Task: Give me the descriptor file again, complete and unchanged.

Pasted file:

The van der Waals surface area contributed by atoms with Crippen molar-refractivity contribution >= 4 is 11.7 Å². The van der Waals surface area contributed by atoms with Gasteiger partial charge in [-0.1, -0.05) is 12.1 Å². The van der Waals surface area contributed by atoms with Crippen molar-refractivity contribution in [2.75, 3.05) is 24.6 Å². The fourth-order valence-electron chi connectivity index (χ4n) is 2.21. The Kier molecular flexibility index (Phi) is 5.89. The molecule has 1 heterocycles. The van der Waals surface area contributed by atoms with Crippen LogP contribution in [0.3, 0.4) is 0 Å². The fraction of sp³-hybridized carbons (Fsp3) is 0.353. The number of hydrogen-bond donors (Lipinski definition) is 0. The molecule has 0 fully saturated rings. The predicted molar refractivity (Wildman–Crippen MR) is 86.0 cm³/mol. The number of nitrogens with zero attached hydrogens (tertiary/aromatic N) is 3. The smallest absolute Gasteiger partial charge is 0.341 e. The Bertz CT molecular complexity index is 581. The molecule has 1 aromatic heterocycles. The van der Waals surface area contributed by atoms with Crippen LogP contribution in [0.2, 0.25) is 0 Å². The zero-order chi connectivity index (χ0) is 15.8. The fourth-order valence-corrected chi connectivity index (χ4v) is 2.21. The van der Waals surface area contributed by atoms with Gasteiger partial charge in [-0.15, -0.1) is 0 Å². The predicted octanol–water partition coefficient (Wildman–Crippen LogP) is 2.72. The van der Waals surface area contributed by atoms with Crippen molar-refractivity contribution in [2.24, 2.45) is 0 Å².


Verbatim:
The van der Waals surface area contributed by atoms with Crippen molar-refractivity contribution >= 4 is 11.7 Å². The van der Waals surface area contributed by atoms with Gasteiger partial charge in [-0.1, -0.05) is 12.1 Å². The van der Waals surface area contributed by atoms with Crippen molar-refractivity contribution in [2.75, 3.05) is 24.6 Å². The fourth-order valence-electron chi connectivity index (χ4n) is 2.21. The Kier molecular flexibility index (Phi) is 5.89. The molecule has 1 heterocycles. The van der Waals surface area contributed by atoms with Crippen LogP contribution in [0.3, 0.4) is 0 Å². The fraction of sp³-hybridized carbons (Fsp3) is 0.353. The number of hydrogen-bond donors (Lipinski definition) is 0. The molecule has 0 fully saturated rings. The predicted molar refractivity (Wildman–Crippen MR) is 86.0 cm³/mol. The number of nitrogens with zero attached hydrogens (tertiary/aromatic N) is 3. The smallest absolute Gasteiger partial charge is 0.341 e. The Bertz CT molecular complexity index is 581. The molecule has 1 aromatic heterocycles. The van der Waals surface area contributed by atoms with Crippen LogP contribution in [0.2, 0.25) is 0 Å². The zero-order chi connectivity index (χ0) is 15.8. The fourth-order valence-corrected chi connectivity index (χ4v) is 2.21. The van der Waals surface area contributed by atoms with Gasteiger partial charge in [-0.15, -0.1) is 0 Å². The predicted octanol–water partition coefficient (Wildman–Crippen LogP) is 2.72. The van der Waals surface area contributed by atoms with Crippen molar-refractivity contribution in [2.24, 2.45) is 0 Å².